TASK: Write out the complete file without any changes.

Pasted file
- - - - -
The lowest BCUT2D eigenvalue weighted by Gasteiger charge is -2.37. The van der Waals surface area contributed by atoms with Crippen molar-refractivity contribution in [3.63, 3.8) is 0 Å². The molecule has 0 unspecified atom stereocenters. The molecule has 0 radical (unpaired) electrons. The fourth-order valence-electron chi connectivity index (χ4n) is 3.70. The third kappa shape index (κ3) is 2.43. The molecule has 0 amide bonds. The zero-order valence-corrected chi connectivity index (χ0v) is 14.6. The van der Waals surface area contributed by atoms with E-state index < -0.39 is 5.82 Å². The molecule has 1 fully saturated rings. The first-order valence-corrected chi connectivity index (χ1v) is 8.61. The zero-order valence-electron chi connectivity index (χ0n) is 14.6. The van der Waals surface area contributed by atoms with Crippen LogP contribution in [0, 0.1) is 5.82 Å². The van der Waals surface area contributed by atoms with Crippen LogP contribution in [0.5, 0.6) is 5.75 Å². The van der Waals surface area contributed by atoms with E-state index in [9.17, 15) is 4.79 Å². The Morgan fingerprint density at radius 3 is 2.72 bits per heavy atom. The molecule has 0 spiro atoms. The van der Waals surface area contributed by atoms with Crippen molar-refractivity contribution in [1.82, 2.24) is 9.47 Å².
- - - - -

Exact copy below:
The lowest BCUT2D eigenvalue weighted by Gasteiger charge is -2.37. The van der Waals surface area contributed by atoms with Crippen molar-refractivity contribution in [3.63, 3.8) is 0 Å². The molecule has 0 unspecified atom stereocenters. The molecule has 0 radical (unpaired) electrons. The fourth-order valence-electron chi connectivity index (χ4n) is 3.70. The third kappa shape index (κ3) is 2.43. The molecule has 0 amide bonds. The zero-order valence-corrected chi connectivity index (χ0v) is 14.6. The van der Waals surface area contributed by atoms with E-state index < -0.39 is 5.82 Å². The molecule has 1 fully saturated rings. The first-order valence-corrected chi connectivity index (χ1v) is 8.61. The zero-order valence-electron chi connectivity index (χ0n) is 14.6. The van der Waals surface area contributed by atoms with Crippen LogP contribution in [0, 0.1) is 5.82 Å². The van der Waals surface area contributed by atoms with Crippen LogP contribution in [0.5, 0.6) is 5.75 Å². The van der Waals surface area contributed by atoms with E-state index in [9.17, 15) is 4.79 Å². The Morgan fingerprint density at radius 3 is 2.72 bits per heavy atom. The molecule has 0 spiro atoms. The van der Waals surface area contributed by atoms with Crippen molar-refractivity contribution in [1.82, 2.24) is 9.47 Å².